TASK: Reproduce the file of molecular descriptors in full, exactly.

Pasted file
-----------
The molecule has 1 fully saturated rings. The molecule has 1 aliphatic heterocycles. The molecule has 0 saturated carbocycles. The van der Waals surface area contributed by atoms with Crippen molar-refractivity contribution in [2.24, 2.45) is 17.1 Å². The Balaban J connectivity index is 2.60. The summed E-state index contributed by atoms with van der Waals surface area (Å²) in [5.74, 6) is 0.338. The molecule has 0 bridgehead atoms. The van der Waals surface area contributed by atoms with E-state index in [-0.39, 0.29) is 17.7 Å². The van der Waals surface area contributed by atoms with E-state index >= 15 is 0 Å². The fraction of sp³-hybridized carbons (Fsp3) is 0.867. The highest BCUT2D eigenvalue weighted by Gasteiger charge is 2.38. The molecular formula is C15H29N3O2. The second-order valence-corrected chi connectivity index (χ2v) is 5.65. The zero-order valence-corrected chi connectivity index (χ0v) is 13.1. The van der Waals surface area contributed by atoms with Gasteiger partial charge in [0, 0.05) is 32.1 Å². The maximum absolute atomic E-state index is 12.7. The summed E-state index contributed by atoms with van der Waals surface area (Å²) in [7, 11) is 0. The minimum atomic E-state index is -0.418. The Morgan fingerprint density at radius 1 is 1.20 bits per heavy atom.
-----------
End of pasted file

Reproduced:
The molecule has 1 fully saturated rings. The molecule has 1 aliphatic heterocycles. The molecule has 0 saturated carbocycles. The van der Waals surface area contributed by atoms with Crippen molar-refractivity contribution in [2.24, 2.45) is 17.1 Å². The Balaban J connectivity index is 2.60. The summed E-state index contributed by atoms with van der Waals surface area (Å²) in [5.74, 6) is 0.338. The molecule has 0 bridgehead atoms. The van der Waals surface area contributed by atoms with E-state index in [-0.39, 0.29) is 17.7 Å². The van der Waals surface area contributed by atoms with E-state index >= 15 is 0 Å². The fraction of sp³-hybridized carbons (Fsp3) is 0.867. The highest BCUT2D eigenvalue weighted by Gasteiger charge is 2.38. The molecular formula is C15H29N3O2. The second-order valence-corrected chi connectivity index (χ2v) is 5.65. The zero-order valence-corrected chi connectivity index (χ0v) is 13.1. The van der Waals surface area contributed by atoms with Gasteiger partial charge in [0, 0.05) is 32.1 Å². The maximum absolute atomic E-state index is 12.7. The summed E-state index contributed by atoms with van der Waals surface area (Å²) in [7, 11) is 0. The minimum atomic E-state index is -0.418. The Morgan fingerprint density at radius 1 is 1.20 bits per heavy atom.